In the few days following the attacks in North Eastern USA, and when it became apparent that the US were going to carry out military action on Afghan territory the NGOs launched appeals whilst simultaneously pleading for restraint from the US and its 'allies'. Both Interaction, which represents a coalition of American NGOs and its European counterpart ICVA released statements urging caution and a plea for vulnerable Afghans. All of the larger humanitarian agencies and hundreds of others from around the World have deployed or strengthened their resources and have now based themselves around Afghanistan with some fully operational in the Northern non-Taliban controlled area.

Agencies targeted?

Human Rights Watch published a report on October 18th outlining the increase in attacks on aid agencies by the Taliban since the bombing began eleven days previously. UNHCR, WFP, OCHA, IOM, MSF, SCA, Islamic Relief and numerous unnamed demining agencies have been looted, staff beaten and vehicles stolen. In addition agencies have become part of the so-called 'collateral damage' through wayward bombing by the US/UK military. On October 8th the UN funded Afghan Technical Consultants agencies Kabul HQ was hit by a missile killing four staff, October the 15th saw a WFP employee wounded by shrapnel whilst unloading grain at the WFP warehouse, the following day two clearly marked ICRC warehouses were destroyed during daytime air assault and the 26th October saw another three ICRC warehouses in Kabul hit.

As we go to press, the United Front (Northern Alliance) had taken control of some 70% of the country. WFP and Unicef had convoys of supplies arriving, IDPs were returning home but security was tenuous. The challenge for the humanitarian community is to mobilise quickly to ensure essential food, shelter and health supplies are moved before the full onset of winter. Given the monetary resources made available and the long lead-in time for implementation, surely this challenge can be met.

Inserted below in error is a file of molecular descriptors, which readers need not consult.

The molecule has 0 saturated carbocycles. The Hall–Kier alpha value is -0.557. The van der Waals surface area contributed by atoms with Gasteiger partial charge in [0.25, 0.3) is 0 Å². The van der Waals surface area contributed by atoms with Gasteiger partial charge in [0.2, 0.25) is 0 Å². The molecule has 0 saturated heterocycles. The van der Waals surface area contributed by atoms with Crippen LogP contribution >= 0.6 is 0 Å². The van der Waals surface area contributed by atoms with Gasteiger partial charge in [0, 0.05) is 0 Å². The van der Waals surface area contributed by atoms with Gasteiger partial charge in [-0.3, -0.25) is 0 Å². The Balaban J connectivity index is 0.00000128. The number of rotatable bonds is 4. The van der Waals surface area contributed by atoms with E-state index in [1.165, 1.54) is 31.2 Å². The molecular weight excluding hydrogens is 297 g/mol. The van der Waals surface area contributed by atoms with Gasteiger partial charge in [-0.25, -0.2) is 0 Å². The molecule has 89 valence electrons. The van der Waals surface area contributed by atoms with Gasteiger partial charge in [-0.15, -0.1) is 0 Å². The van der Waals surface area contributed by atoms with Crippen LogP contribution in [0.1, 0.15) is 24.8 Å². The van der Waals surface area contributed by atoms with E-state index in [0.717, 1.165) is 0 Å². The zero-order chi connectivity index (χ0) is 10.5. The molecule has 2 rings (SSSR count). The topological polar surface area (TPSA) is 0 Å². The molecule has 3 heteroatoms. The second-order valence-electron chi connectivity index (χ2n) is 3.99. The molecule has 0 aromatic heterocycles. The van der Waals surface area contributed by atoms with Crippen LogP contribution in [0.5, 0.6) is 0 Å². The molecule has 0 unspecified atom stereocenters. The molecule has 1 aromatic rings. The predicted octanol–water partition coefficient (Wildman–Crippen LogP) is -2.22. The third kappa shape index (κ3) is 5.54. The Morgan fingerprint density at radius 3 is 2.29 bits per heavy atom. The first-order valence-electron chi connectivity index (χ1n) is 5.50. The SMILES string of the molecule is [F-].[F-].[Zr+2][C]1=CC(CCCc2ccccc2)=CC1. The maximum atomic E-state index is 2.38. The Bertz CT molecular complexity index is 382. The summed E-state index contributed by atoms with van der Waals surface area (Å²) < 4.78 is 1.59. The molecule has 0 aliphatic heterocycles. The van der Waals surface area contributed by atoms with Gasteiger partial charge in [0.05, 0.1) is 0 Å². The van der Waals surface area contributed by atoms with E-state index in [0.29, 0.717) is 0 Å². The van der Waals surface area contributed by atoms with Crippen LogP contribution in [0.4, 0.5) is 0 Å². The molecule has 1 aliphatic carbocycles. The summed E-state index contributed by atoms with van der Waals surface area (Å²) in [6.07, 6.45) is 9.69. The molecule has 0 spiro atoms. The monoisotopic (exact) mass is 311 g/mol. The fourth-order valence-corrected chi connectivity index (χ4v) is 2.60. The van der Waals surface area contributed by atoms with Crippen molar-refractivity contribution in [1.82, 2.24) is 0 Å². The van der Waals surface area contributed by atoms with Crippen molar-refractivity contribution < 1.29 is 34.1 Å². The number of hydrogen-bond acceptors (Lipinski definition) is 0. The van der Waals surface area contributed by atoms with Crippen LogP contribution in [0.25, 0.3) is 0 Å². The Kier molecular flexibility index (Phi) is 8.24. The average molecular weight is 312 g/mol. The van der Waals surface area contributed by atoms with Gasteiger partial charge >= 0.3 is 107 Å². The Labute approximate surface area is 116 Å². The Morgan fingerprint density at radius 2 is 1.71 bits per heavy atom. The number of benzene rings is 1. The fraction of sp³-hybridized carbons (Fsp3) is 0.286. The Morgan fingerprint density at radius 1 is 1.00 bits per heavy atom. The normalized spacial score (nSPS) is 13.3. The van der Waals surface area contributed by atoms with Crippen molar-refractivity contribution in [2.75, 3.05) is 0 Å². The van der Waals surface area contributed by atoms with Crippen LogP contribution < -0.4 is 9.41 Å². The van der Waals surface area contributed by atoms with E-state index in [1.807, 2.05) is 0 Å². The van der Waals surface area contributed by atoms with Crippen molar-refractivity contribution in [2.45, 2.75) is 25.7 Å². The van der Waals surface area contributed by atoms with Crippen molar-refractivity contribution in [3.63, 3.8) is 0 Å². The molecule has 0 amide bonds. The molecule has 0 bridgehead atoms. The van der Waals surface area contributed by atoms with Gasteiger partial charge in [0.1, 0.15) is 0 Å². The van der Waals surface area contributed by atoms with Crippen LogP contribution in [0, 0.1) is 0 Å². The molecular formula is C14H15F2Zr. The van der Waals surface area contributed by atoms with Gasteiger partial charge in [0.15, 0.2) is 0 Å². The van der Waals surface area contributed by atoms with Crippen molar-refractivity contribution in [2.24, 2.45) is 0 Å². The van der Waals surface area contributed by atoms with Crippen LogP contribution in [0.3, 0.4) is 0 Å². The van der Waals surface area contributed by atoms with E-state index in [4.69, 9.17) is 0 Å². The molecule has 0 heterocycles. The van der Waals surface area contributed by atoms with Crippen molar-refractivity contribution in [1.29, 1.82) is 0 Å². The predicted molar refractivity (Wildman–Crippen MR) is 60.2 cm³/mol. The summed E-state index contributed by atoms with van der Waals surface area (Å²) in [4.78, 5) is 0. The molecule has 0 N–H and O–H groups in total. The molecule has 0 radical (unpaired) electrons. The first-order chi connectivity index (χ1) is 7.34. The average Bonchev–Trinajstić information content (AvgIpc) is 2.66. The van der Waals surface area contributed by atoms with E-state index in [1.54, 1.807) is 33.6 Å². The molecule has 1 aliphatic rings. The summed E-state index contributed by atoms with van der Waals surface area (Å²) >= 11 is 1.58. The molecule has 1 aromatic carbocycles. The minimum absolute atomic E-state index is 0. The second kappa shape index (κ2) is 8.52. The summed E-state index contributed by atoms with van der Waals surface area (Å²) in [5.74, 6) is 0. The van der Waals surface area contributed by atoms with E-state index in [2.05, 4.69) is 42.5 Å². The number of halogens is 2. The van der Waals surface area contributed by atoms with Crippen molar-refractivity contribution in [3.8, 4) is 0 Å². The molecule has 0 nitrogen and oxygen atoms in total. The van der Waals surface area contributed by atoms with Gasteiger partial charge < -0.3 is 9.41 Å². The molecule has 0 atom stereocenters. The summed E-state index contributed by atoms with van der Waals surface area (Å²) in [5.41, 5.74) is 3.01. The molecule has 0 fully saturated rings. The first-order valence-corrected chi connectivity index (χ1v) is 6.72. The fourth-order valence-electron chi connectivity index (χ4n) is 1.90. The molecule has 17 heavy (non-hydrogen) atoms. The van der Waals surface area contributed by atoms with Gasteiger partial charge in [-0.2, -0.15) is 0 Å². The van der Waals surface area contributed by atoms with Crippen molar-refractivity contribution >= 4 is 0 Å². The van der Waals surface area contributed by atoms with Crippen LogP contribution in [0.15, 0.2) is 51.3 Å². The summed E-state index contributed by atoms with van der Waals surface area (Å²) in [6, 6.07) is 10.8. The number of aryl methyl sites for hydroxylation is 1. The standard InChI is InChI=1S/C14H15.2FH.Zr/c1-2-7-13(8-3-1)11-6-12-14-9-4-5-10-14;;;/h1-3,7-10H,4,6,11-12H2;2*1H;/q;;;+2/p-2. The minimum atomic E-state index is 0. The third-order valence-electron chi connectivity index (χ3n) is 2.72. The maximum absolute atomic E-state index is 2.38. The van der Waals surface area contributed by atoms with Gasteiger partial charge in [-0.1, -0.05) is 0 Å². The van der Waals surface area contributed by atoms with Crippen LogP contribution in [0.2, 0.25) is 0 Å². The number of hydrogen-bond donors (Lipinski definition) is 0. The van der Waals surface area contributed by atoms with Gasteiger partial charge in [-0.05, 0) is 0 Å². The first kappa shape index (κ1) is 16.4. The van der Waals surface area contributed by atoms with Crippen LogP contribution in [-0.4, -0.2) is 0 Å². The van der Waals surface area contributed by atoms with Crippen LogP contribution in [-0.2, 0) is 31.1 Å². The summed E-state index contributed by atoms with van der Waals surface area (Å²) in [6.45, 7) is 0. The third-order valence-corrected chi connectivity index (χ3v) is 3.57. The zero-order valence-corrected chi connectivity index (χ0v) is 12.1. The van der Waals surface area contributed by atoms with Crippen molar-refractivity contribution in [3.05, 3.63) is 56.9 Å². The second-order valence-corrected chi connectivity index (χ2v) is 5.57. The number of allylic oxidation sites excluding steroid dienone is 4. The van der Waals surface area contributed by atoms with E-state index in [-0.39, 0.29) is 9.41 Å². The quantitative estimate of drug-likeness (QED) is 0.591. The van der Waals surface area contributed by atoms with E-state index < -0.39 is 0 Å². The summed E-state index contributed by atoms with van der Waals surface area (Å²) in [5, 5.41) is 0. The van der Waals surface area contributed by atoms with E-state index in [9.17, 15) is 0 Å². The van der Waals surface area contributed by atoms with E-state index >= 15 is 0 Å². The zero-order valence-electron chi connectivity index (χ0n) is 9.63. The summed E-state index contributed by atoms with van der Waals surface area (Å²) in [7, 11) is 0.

Chronology of events in Afghanistan

1978 Communist government introduced a deeply unpopular and massive agricultural reform programme. Some displacement to the cities.

1979 Soviet army, at the invitation of the communist government moves in to Afghanistan and installs a 'puppet government'.

1981 Due to the conflict between Afghan militia and the Soviet army some 1.5 million refugees had fled to Pakistan.

1986 Almost 5 million refugees now scattered in camps all around Afghanistan's neighbouring countries

1989 The Soviets complete withdrawal of troops leaving behind a pro-Moscow communist regime.

1992 The Mujahideen defeat the government, more than a million refugees return home within the next eighteen months. Factional fighting fragments the Mujahideen and Afghanistan slips into anarchy.

1994 The emergence of the Taliban in Afghanistan.

1996 Taliban takes Kabul sending the government into flight. Most of the world do not recognise new rulers.

1998 UN sponsored talks aim to reach consensus and peace in Afghanistan between the different factions.

2000 For the first time in 10 years an increase is reported in refugee numbers from Afghanistan. Afghans were leaving the country due to drought and conflict.

2001 (pre-September 11th) - Refugee and IDP numbers rise sharply, WFP launches appeal to assist more then 3.5 million drought and conflict-affected persons.

Now - 100,000 refugees cross into Pakistan, WFP relaunches appeal to target 7.5 million Afghans (resident Afghans, IDPs, and refugees)

Show footnotes

1The UN General Assembly Resolution authorising sanctions against Afghanistan due to Taliban's refusal to extradite Osama bin Laden in connection with the American embassy bombings in Africa in 1998

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Afghanistan: who is to blame?. Field Exchange 14, November 2001. p10. www.ennonline.net/fex/14/afghanistan